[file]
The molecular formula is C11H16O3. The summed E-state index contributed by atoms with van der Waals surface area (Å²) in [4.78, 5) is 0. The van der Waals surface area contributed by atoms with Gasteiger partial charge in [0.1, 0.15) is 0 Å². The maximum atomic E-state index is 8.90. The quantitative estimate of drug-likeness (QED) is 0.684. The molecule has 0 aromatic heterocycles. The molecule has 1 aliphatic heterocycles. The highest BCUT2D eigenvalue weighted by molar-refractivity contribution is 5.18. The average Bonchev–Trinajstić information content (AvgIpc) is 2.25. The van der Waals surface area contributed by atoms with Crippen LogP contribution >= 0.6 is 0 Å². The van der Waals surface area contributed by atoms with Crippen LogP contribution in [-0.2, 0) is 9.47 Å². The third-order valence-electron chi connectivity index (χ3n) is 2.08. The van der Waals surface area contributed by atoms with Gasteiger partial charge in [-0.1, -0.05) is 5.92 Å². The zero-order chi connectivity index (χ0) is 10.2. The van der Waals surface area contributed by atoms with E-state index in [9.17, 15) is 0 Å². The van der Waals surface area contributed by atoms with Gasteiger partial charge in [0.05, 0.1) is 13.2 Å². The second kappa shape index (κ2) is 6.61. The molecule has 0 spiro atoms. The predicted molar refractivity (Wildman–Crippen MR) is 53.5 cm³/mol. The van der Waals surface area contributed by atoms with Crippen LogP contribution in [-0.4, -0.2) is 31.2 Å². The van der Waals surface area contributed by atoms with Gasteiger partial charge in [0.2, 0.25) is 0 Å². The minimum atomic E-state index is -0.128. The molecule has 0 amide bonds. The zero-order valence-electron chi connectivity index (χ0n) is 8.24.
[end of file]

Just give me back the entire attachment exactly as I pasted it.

The molecular formula is C11H16O3. The summed E-state index contributed by atoms with van der Waals surface area (Å²) in [4.78, 5) is 0. The van der Waals surface area contributed by atoms with Gasteiger partial charge in [0.1, 0.15) is 0 Å². The maximum atomic E-state index is 8.90. The quantitative estimate of drug-likeness (QED) is 0.684. The molecule has 0 aromatic heterocycles. The molecule has 1 aliphatic heterocycles. The highest BCUT2D eigenvalue weighted by molar-refractivity contribution is 5.18. The average Bonchev–Trinajstić information content (AvgIpc) is 2.25. The van der Waals surface area contributed by atoms with Crippen LogP contribution >= 0.6 is 0 Å². The van der Waals surface area contributed by atoms with Crippen LogP contribution in [-0.2, 0) is 9.47 Å². The third-order valence-electron chi connectivity index (χ3n) is 2.08. The van der Waals surface area contributed by atoms with Gasteiger partial charge in [-0.1, -0.05) is 5.92 Å². The zero-order chi connectivity index (χ0) is 10.2. The van der Waals surface area contributed by atoms with E-state index in [9.17, 15) is 0 Å². The van der Waals surface area contributed by atoms with Gasteiger partial charge in [0.05, 0.1) is 13.2 Å². The second kappa shape index (κ2) is 6.61. The molecule has 0 spiro atoms. The predicted molar refractivity (Wildman–Crippen MR) is 53.5 cm³/mol. The van der Waals surface area contributed by atoms with Crippen LogP contribution in [-0.4, -0.2) is 31.2 Å². The van der Waals surface area contributed by atoms with Gasteiger partial charge in [0.2, 0.25) is 0 Å². The minimum atomic E-state index is -0.128. The molecule has 0 amide bonds. The zero-order valence-electron chi connectivity index (χ0n) is 8.24.